RogerBW's Blog

Why chain hotels don't need to try 19 December 2014

Having recently had a truly appalling meal at a hotel that rhymes with Hark Hinn Hottingham, and heard more horror stories from people who were actually staying there, I thought about hotels' incentives to make things pleasant for their customers… and couldn't come up with any.

Well, not for chain hotels, anyway. If your hotel is a destination in itself, i.e. it's more of a resort than a pure hotel, then you need to attract people to it. And the same applies if there's just the one of it. But if you have a chain of generic urban hotels, your customers are mostly:

  • Business people who are staying there because your chain offered their employers a better deal than the other chains; they had no choice in the matter, as they were told to stay there.

  • Non-business people who have gone there because that's where the SF convention, wedding, etc., is happening. They can try to get future events moved, but they still won't have a choice about where to stay.

Nobody is choosing to stay here. So as long as you can reach a bare minimum standard ("a restaurant", "room keys"), it doesn't matter how lousy the actual implementation is (an hour between ordering and any food, cheapest nastiest ingredients, keys that don't actually work reliably). Nobody chose to go there, they won't have any choice about coming back, and if the event doesn't return there are always more suckers out there.

The people you will be trying to attract are the organisers of events, and my experience (having been one a couple of times) has certainly been that one gets treated much better in such a role than as a normal punter, even at a genuinely good hotel.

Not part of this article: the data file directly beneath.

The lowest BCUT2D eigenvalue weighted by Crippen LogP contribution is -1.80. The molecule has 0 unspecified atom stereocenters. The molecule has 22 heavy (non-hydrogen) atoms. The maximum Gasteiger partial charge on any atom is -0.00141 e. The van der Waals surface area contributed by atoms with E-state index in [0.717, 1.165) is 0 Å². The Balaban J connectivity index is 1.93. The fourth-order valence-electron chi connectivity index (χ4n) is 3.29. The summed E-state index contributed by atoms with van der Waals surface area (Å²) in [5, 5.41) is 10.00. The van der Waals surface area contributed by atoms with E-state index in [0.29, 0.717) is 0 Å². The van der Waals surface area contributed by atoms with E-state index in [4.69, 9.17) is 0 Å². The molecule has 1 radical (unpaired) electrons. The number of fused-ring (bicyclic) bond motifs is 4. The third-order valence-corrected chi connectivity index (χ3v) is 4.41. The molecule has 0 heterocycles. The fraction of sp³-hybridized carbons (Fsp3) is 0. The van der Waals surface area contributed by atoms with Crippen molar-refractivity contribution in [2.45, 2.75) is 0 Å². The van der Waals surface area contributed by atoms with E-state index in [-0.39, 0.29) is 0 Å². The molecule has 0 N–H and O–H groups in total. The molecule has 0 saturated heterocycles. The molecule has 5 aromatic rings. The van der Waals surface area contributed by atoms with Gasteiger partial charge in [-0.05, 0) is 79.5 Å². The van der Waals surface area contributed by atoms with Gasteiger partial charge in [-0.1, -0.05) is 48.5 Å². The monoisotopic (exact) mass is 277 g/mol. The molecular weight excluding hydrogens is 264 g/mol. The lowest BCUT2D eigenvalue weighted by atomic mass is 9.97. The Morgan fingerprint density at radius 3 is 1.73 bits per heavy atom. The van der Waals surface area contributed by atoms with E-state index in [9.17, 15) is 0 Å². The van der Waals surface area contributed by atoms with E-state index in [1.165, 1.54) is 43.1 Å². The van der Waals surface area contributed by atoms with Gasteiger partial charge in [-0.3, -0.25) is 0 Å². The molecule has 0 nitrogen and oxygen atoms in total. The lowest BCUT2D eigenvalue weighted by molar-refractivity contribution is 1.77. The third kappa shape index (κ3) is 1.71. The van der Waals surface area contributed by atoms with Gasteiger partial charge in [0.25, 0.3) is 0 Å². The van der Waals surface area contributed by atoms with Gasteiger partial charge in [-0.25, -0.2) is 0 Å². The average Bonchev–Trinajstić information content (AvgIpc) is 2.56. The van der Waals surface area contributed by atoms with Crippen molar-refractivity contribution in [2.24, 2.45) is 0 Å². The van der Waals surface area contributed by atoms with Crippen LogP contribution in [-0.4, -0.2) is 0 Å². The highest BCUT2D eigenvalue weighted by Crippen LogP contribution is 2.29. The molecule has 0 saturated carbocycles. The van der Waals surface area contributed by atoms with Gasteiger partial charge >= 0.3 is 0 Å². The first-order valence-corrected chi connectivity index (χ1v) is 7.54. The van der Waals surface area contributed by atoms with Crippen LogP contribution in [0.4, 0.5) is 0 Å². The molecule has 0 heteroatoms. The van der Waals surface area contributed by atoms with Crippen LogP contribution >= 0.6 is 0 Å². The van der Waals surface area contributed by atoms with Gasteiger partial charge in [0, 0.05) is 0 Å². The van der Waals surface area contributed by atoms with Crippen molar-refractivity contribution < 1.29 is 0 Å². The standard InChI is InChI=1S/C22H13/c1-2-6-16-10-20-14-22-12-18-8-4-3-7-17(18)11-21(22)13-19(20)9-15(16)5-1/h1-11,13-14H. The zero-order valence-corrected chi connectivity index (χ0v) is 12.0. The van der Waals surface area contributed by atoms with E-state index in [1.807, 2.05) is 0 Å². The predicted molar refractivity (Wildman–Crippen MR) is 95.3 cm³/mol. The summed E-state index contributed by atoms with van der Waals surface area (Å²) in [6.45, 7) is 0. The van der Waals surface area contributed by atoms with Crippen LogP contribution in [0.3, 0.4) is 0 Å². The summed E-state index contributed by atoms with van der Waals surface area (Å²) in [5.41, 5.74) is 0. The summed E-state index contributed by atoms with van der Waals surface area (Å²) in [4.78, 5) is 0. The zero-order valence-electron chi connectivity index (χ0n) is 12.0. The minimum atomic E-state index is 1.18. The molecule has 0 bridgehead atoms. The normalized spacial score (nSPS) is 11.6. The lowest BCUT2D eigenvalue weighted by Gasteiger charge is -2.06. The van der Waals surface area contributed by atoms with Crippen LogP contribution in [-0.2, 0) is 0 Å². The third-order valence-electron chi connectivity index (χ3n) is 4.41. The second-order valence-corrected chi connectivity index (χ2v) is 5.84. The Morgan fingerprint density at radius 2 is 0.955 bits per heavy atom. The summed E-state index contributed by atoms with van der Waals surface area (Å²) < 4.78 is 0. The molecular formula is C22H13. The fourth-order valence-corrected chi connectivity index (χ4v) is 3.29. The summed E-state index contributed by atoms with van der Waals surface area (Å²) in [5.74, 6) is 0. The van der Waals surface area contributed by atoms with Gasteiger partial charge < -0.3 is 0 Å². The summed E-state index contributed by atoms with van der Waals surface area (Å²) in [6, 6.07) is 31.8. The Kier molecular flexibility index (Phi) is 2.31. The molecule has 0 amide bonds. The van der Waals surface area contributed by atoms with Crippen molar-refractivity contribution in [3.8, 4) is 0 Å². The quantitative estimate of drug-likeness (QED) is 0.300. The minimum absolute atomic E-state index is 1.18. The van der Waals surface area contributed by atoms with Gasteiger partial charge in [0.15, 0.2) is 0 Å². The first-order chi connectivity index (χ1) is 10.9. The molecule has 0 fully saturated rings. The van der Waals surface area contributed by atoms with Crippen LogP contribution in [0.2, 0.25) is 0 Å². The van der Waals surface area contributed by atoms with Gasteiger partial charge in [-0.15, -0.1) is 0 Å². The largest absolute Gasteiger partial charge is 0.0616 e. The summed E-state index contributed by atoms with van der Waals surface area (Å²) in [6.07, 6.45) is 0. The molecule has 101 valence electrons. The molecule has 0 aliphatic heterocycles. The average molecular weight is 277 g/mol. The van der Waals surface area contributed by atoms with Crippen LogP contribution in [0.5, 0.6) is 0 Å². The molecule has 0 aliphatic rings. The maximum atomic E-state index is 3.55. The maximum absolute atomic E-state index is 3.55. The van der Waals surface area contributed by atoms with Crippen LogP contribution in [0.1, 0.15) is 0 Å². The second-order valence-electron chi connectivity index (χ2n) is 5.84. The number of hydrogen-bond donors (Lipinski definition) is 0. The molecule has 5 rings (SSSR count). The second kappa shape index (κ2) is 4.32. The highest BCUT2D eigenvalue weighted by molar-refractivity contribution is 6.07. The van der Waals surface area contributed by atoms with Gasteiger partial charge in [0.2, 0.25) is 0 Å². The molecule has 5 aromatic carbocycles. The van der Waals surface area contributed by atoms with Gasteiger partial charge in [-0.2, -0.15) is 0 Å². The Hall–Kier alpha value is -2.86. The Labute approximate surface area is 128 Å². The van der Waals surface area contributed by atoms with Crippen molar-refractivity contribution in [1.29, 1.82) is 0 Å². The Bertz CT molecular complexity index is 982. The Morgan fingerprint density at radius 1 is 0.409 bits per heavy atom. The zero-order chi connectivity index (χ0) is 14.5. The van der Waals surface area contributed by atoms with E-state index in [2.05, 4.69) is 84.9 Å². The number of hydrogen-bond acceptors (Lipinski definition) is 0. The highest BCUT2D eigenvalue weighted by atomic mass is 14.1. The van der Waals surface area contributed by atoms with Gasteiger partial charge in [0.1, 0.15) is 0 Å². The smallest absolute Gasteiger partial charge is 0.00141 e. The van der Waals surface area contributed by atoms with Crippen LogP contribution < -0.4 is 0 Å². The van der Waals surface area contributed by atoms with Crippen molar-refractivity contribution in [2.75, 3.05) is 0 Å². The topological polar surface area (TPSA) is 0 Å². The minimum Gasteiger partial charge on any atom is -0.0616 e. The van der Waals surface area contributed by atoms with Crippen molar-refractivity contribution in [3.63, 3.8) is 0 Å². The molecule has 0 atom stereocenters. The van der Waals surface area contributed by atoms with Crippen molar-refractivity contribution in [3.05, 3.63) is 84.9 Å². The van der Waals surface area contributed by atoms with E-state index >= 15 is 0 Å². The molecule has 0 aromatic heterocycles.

Obviously this doesn't mean that no chain hotel will ever do more than the bare minimum, but it'll be up to the individual manager, and he probably won't be able to spend any money on it.

If I can't have a hotel that's owned and run by people who actually work there, I'd much rather go with something like the Ibis that I stayed at in Bradford for YSDC Games Day 3: I chose it because it was the closest hotel to the event site, but it set its sights rather lower and achieved a distinctly higher standard.


  1. Posted by Paul Mason at 10:46am on 21 December 2014

    I tend to stay in hotels near airports, which does involve an element of choice. Even then, there was a place we stayed 4 years ago near Heathrow that was very good, and I casually tried the same thing this year without checking it was the same place -- I just assumed that the same star rating in the same place would be comparable -- and it was shit. On the other hand I was perfectly happy with the no frills chain place next to Birmingham airport I stayed at 2 years ago.

    Overall, though, I dislike hotels in general. For WorldCon this year I used AirBnB, staying with a really nice Italian guy called Fabio near Canary Wharf. Although my wife complained, frankly I felt more comfortable staying there than I would have done in any hotel, and it was cheaper than all but the crappiest BnB would have been.

  2. Posted by RogerBW at 10:47am on 21 December 2014

    I probably ought to try that some time.

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